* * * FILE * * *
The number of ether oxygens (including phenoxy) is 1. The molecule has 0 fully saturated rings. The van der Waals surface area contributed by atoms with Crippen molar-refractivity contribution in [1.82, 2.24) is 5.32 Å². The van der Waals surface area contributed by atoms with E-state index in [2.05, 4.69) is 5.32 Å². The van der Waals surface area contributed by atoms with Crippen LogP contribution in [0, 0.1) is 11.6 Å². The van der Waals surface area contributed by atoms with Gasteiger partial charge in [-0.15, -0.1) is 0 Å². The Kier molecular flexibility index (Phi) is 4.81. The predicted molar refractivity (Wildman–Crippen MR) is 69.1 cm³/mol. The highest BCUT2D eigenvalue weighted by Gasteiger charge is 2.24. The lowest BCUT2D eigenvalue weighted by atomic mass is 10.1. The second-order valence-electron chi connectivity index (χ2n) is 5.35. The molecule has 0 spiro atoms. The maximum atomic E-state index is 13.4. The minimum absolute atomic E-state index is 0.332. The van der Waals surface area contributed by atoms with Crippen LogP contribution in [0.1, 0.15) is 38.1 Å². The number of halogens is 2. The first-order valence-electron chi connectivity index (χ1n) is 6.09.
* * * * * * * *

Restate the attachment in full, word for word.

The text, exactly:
The number of ether oxygens (including phenoxy) is 1. The molecule has 0 fully saturated rings. The van der Waals surface area contributed by atoms with Crippen molar-refractivity contribution in [1.82, 2.24) is 5.32 Å². The van der Waals surface area contributed by atoms with E-state index in [2.05, 4.69) is 5.32 Å². The van der Waals surface area contributed by atoms with Crippen LogP contribution in [0, 0.1) is 11.6 Å². The van der Waals surface area contributed by atoms with Gasteiger partial charge in [-0.15, -0.1) is 0 Å². The Kier molecular flexibility index (Phi) is 4.81. The predicted molar refractivity (Wildman–Crippen MR) is 69.1 cm³/mol. The highest BCUT2D eigenvalue weighted by Gasteiger charge is 2.24. The lowest BCUT2D eigenvalue weighted by atomic mass is 10.1. The second-order valence-electron chi connectivity index (χ2n) is 5.35. The molecule has 0 spiro atoms. The maximum atomic E-state index is 13.4. The minimum absolute atomic E-state index is 0.332. The van der Waals surface area contributed by atoms with Crippen LogP contribution in [0.1, 0.15) is 38.1 Å². The number of halogens is 2. The first-order valence-electron chi connectivity index (χ1n) is 6.09.